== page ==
Anyone can tell you Japan is expensive. In an earlier post, we showed you how to skip some of the expensive realtor fees when renting an apartment in Japan. However, the realtor fee isn’t necessarily the most expensive thing about owning an apartment, furnishing it is. Between pots, pans, beds, cabinets, tables, and storage containers in the tiny closet, making your apartment “livable” can cost a small fortune. This is where Off House comes in.
Off-House is, like the name suggests, one of the Off chain stores that specializes in used home appliances. This can be anything from clothes to backpacks to dishes to takoyaki makers. Off Home carries a pretty wide variety of products with prices arbitrarily decided based on condition of the item, whether it has a box, and how “cool” it looks. Most of the smaller item, such as an electric kettle, frying skittle, electric fan, ice pitcher, or cooking supplies cost 525yen – 700yen.
Some of the bigger items, such as a plastic drawer, a lava lamp, a small rug, a heater, or an elephant shaped dish holder cost 700yen – 1000yen. It is rare to find something that costs more than 2000yen, regardless of quality.
As I mentioned before, what Off-House carries really depends on the location. I’ve found brand bags such as Chanel, Louie Vuitton, and Marc Jacobs for a fraction of their price (without any desire to buy them – as a Cheapo at heart, a bag is just a bag). I’ve found baby strollers, baby clothes, summer yukatas, business suits, snow-boots, collectible action figures, good china dishes, and a giant One Piece themed comforter with Luffy’s head in the center of the spread.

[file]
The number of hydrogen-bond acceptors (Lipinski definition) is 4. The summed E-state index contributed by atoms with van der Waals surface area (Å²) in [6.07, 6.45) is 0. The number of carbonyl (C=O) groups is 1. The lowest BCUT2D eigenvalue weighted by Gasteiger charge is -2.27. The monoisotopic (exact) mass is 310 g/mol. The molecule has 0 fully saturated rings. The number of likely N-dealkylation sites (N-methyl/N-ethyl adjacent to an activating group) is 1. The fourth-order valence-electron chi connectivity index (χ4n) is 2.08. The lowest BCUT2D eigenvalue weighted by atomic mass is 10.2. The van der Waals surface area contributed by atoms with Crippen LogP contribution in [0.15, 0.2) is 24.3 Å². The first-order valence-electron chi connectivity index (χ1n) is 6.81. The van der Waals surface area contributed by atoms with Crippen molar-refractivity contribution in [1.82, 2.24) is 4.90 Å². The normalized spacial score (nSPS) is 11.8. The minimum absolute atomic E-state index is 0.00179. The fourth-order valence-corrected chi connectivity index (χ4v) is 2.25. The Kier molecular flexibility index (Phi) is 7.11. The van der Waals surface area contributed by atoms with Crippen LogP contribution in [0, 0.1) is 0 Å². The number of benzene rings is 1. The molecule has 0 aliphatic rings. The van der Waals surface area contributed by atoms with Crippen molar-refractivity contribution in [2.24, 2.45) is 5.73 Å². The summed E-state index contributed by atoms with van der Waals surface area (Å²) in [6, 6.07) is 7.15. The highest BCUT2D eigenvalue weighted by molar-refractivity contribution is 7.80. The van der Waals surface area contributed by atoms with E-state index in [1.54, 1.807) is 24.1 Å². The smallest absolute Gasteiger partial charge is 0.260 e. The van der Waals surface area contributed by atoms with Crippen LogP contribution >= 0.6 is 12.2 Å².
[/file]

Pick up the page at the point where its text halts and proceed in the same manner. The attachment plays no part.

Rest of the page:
A trip to Off-House doesn’t have to just be a trip to Off-home; to save space and money, more than one of the “Off” chain stores are housed in the same building. This Off-House was paired with Hard-Off (selling used electronics and instruments). Other Off chains to check out are Hobby-Off (cheap figurines/stuffed animals and collectible cards), Garage-Off (large appliances that would go in your garage), Book-Off (cheap, used books), and Mode-Off (cheap clothing). One thing they all have in common is harsh factory lights, cheap prices, and mountains of stuff to dig through.
I never go to Off-House with a shopping list; instead I like to go when I have free time, a couple good friends, and a strict 2,000yen budget. I’ve found all sorts of fun treasures.
Tokyo flea markets are a great for bargain-hunting, pick up a new kimono or snag a new book on a shoestring!